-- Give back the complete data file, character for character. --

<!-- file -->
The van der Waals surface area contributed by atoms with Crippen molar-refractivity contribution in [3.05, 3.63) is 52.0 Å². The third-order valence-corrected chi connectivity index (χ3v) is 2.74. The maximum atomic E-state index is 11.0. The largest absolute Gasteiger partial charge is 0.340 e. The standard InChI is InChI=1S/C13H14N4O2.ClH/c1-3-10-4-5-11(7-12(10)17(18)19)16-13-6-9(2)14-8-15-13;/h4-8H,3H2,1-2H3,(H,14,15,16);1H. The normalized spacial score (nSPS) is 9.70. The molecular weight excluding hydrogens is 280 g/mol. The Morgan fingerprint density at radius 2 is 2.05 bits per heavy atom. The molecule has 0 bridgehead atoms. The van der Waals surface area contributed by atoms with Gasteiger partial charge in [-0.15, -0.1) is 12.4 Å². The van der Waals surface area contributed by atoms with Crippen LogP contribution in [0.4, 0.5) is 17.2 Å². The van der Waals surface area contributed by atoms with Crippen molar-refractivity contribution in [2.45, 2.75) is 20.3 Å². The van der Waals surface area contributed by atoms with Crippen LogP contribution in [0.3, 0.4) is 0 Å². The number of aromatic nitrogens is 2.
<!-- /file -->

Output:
The van der Waals surface area contributed by atoms with Crippen molar-refractivity contribution in [3.05, 3.63) is 52.0 Å². The third-order valence-corrected chi connectivity index (χ3v) is 2.74. The maximum atomic E-state index is 11.0. The largest absolute Gasteiger partial charge is 0.340 e. The standard InChI is InChI=1S/C13H14N4O2.ClH/c1-3-10-4-5-11(7-12(10)17(18)19)16-13-6-9(2)14-8-15-13;/h4-8H,3H2,1-2H3,(H,14,15,16);1H. The normalized spacial score (nSPS) is 9.70. The molecular weight excluding hydrogens is 280 g/mol. The Morgan fingerprint density at radius 2 is 2.05 bits per heavy atom. The molecule has 0 bridgehead atoms. The van der Waals surface area contributed by atoms with Gasteiger partial charge in [-0.15, -0.1) is 12.4 Å². The van der Waals surface area contributed by atoms with Crippen LogP contribution in [0.4, 0.5) is 17.2 Å². The van der Waals surface area contributed by atoms with Crippen molar-refractivity contribution in [2.45, 2.75) is 20.3 Å². The van der Waals surface area contributed by atoms with Crippen LogP contribution in [0.3, 0.4) is 0 Å². The number of aromatic nitrogens is 2.